The fate of a November ballot question that could lead to Fort Collins providing high-speed internet services is in the hands of Larimer County District Court judge.
Fort Collins resident Eric Sutherland and attorneys representing the city squared off in court Friday morning to argue about whether the content and form of the broadband ballot question meet legal requirements.
District Court Judge Thomas French has until Tuesday to decide whether to change the ballot language approved by City Council or let it stand.
The city’s deadline for certifying the ballot language to the Larimer County Clerk’s Office is Sept. 8. The county is coordinating the Nov. 7 election.
Sutherland raised five complaints about the ballot language, ranging from the lack of a comma, which he said made the question grammatically incorrect, to whether it complies with the Taxpayers’ Bill of Rights, or TABOR, amendment to the state constitution.
If approved, the measure would amend the City Charter to allow but not require the City Council to establish a telecommunications utility. The utility would be a standalone entity or part of the city’s Light and Power Utility.
Sutherland said the inclusion of the $150 million figure in the ballot language would in effect allow the issuance of debt that would be repaid by taxes without an election. TABOR requires voter approval for a government to issue debt backed by tax revenue.
The city’s chief financial officer, Mike Beckstead, testified the bonds would be backed by revenue from utility ratepayers. The utility is defined as an enterprise — a government-owned business — and does not need voter approval to issue debt.
The $150 million figure was included in the ballot language at the direction of City Council in the name of transparency, he said. The idea was to show voters the financial commitment a broadband utility could require and to set a cap on debt, he said.
Sutherland said the ballot language is confusing to the public. He asked to submit a copy of a letter to the editor published in the Aug. 29 Coloradoan supporting the city’s proposal as evidence of the public’s lack of understanding.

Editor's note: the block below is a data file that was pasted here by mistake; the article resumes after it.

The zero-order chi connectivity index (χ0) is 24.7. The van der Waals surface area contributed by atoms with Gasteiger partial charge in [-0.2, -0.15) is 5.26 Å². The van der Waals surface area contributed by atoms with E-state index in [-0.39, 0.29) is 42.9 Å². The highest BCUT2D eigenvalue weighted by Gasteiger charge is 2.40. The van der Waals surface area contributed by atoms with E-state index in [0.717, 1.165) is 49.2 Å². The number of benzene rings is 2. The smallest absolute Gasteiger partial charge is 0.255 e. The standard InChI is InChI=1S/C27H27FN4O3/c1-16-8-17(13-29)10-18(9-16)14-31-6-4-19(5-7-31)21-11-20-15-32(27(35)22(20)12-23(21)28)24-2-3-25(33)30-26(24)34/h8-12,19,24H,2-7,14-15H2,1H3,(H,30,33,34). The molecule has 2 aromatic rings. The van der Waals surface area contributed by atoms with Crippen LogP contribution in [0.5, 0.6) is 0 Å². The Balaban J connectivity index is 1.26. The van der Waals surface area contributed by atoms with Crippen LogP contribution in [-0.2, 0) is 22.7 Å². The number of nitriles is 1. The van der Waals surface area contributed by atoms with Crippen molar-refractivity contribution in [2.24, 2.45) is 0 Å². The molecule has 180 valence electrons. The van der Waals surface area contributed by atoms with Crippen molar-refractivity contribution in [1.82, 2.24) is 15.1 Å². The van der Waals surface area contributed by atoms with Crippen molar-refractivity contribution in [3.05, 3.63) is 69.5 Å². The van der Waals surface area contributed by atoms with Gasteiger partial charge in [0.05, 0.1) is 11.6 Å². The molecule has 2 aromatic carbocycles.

French refused to accept the evidence, saying it was hearsay and not relevant.
Sutherland said he was frustrated the City Council did not follow his suggestions for the ballot language as it was being drafted. He asked the judge to replace the city’s ballot question with one he has written.
“I’m here, I believe, on behalf of every single voter in Fort Collins asking that this court find that there were certain omissions that may be very practically applied to the ballot question that significantly reduce public confusion, which is a requirement of state law, but even more beneficially, improve understanding,” he said.
Deputy City Attorney John Duval said City Council members are elected to represent residents and make decisions, such as the wording of ballot measures.
Council members heard Sutherland’s protests about the ballot language but simply did not agree with him, he said.
The broadband question is not a TABOR issue, he said.
“There’s no intent here or plan here to circumvent TABOR … to the extent that TABOR applies, the city will have to follow that,” Duval said.
Kevin Duggan is a Coloradoan senior reporter covering local government. Follow him on Twitter, @coloradoan_dugg, and on Facebook at Coloradoan Kevin Duggan.
Charter Amendment No. 1 proposed by the city of Fort Collins expected to be on the Nov. 7 ballot:
“Shall Article XII of the City of Fort Collins Charter be amended to allow, but not require, City Council to authorize, by ordinance and without a vote of the electors, the City’s electric utility or a separate telecommunications utility to provide telecommunication facilities and services, including the transmission of voice, data, graphics and video using broadband Internet facilities, to customers within and outside Fort Collins, whether directly or in whole or part through one or more third-party providers, and in exercising this authority, to: (1) issue securities and other debt, but in a total amount not to exceed $150,000,000; (2) set the customer charges for these facilities and services subject to the limitations in the Charter required for setting the customer charges of other City utilities; (3) go into executive session to consider matters pertaining to issues of competition in providing these facilities and services; (4) establish and delegate to a Council-appointed board or commission some or all of the Council’s governing authority and powers granted in this Charter amendment, but not the power to issue securities and other debt; and (5) delegate to the City Manager some or all of Council’s authority to set customer charges for telecommunication facilities and services?”